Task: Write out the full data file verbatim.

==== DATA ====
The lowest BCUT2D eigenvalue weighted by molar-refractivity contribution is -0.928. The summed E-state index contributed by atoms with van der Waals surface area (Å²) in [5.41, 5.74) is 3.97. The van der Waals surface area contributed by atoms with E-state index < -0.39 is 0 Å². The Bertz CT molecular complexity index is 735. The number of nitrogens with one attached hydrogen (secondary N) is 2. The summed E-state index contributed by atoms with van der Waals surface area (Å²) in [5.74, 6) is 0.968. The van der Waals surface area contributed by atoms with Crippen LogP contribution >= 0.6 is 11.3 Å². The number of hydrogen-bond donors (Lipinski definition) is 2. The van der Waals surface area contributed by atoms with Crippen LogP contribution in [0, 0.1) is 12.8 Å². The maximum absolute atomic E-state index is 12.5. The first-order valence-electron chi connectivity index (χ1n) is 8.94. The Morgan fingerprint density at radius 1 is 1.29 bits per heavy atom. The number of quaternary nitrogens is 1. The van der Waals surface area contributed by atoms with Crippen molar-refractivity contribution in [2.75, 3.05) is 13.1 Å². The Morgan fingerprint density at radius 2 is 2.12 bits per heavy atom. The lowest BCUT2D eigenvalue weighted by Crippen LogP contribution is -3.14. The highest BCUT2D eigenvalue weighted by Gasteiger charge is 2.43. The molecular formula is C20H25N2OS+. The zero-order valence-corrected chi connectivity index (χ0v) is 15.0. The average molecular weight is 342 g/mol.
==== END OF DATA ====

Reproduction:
The lowest BCUT2D eigenvalue weighted by molar-refractivity contribution is -0.928. The summed E-state index contributed by atoms with van der Waals surface area (Å²) in [5.41, 5.74) is 3.97. The van der Waals surface area contributed by atoms with E-state index < -0.39 is 0 Å². The Bertz CT molecular complexity index is 735. The number of nitrogens with one attached hydrogen (secondary N) is 2. The summed E-state index contributed by atoms with van der Waals surface area (Å²) in [5.74, 6) is 0.968. The van der Waals surface area contributed by atoms with Crippen LogP contribution >= 0.6 is 11.3 Å². The number of hydrogen-bond donors (Lipinski definition) is 2. The van der Waals surface area contributed by atoms with Crippen LogP contribution in [0, 0.1) is 12.8 Å². The maximum absolute atomic E-state index is 12.5. The first-order valence-electron chi connectivity index (χ1n) is 8.94. The Morgan fingerprint density at radius 1 is 1.29 bits per heavy atom. The number of quaternary nitrogens is 1. The van der Waals surface area contributed by atoms with Crippen molar-refractivity contribution in [2.75, 3.05) is 13.1 Å². The Morgan fingerprint density at radius 2 is 2.12 bits per heavy atom. The lowest BCUT2D eigenvalue weighted by Crippen LogP contribution is -3.14. The highest BCUT2D eigenvalue weighted by Gasteiger charge is 2.43. The molecular formula is C20H25N2OS+. The zero-order valence-corrected chi connectivity index (χ0v) is 15.0. The average molecular weight is 342 g/mol.